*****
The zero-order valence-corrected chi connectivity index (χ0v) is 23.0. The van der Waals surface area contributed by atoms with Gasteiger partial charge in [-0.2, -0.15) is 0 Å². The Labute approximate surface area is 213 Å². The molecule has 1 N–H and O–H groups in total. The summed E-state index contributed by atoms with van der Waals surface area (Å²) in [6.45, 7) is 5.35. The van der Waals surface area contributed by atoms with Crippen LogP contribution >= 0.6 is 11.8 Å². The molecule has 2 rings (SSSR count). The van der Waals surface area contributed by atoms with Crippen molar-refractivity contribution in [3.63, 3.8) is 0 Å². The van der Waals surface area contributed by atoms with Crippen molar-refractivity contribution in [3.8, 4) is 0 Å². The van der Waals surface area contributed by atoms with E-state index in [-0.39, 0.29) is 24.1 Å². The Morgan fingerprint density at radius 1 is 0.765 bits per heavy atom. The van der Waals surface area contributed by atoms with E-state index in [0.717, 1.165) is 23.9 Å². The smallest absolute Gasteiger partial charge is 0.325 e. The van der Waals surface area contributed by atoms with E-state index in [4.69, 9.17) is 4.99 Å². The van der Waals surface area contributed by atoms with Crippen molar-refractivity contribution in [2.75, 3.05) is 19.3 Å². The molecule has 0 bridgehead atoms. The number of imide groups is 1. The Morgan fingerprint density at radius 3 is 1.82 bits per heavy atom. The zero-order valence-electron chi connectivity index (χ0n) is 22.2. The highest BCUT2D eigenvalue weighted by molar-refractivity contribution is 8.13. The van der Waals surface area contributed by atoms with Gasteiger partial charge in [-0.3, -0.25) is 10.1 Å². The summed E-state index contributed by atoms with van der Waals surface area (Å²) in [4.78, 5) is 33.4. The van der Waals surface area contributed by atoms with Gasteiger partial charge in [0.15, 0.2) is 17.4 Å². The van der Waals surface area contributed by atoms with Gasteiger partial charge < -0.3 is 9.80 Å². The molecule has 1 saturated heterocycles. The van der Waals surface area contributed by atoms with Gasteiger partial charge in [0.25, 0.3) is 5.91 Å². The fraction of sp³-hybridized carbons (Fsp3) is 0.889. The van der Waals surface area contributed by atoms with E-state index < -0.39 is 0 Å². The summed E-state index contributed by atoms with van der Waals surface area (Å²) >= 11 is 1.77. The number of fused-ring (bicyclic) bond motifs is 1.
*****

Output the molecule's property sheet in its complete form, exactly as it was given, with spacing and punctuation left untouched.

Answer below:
The zero-order valence-corrected chi connectivity index (χ0v) is 23.0. The van der Waals surface area contributed by atoms with Gasteiger partial charge in [-0.2, -0.15) is 0 Å². The Labute approximate surface area is 213 Å². The molecule has 1 N–H and O–H groups in total. The summed E-state index contributed by atoms with van der Waals surface area (Å²) in [6.45, 7) is 5.35. The van der Waals surface area contributed by atoms with Crippen LogP contribution >= 0.6 is 11.8 Å². The molecule has 2 rings (SSSR count). The van der Waals surface area contributed by atoms with Crippen molar-refractivity contribution in [3.63, 3.8) is 0 Å². The van der Waals surface area contributed by atoms with Crippen molar-refractivity contribution in [3.8, 4) is 0 Å². The van der Waals surface area contributed by atoms with E-state index in [-0.39, 0.29) is 24.1 Å². The Morgan fingerprint density at radius 1 is 0.765 bits per heavy atom. The van der Waals surface area contributed by atoms with E-state index in [0.717, 1.165) is 23.9 Å². The smallest absolute Gasteiger partial charge is 0.325 e. The van der Waals surface area contributed by atoms with E-state index in [4.69, 9.17) is 4.99 Å². The van der Waals surface area contributed by atoms with Crippen molar-refractivity contribution in [2.75, 3.05) is 19.3 Å². The molecule has 0 bridgehead atoms. The number of imide groups is 1. The Morgan fingerprint density at radius 3 is 1.82 bits per heavy atom. The zero-order valence-electron chi connectivity index (χ0n) is 22.2. The highest BCUT2D eigenvalue weighted by molar-refractivity contribution is 8.13. The van der Waals surface area contributed by atoms with Gasteiger partial charge in [-0.3, -0.25) is 10.1 Å². The summed E-state index contributed by atoms with van der Waals surface area (Å²) in [4.78, 5) is 33.4. The van der Waals surface area contributed by atoms with Gasteiger partial charge in [0.15, 0.2) is 17.4 Å². The van der Waals surface area contributed by atoms with Gasteiger partial charge < -0.3 is 9.80 Å². The molecule has 1 saturated heterocycles. The van der Waals surface area contributed by atoms with Gasteiger partial charge in [0.25, 0.3) is 5.91 Å². The fraction of sp³-hybridized carbons (Fsp3) is 0.889. The van der Waals surface area contributed by atoms with E-state index < -0.39 is 0 Å². The summed E-state index contributed by atoms with van der Waals surface area (Å²) >= 11 is 1.77. The number of fused-ring (bicyclic) bond motifs is 1.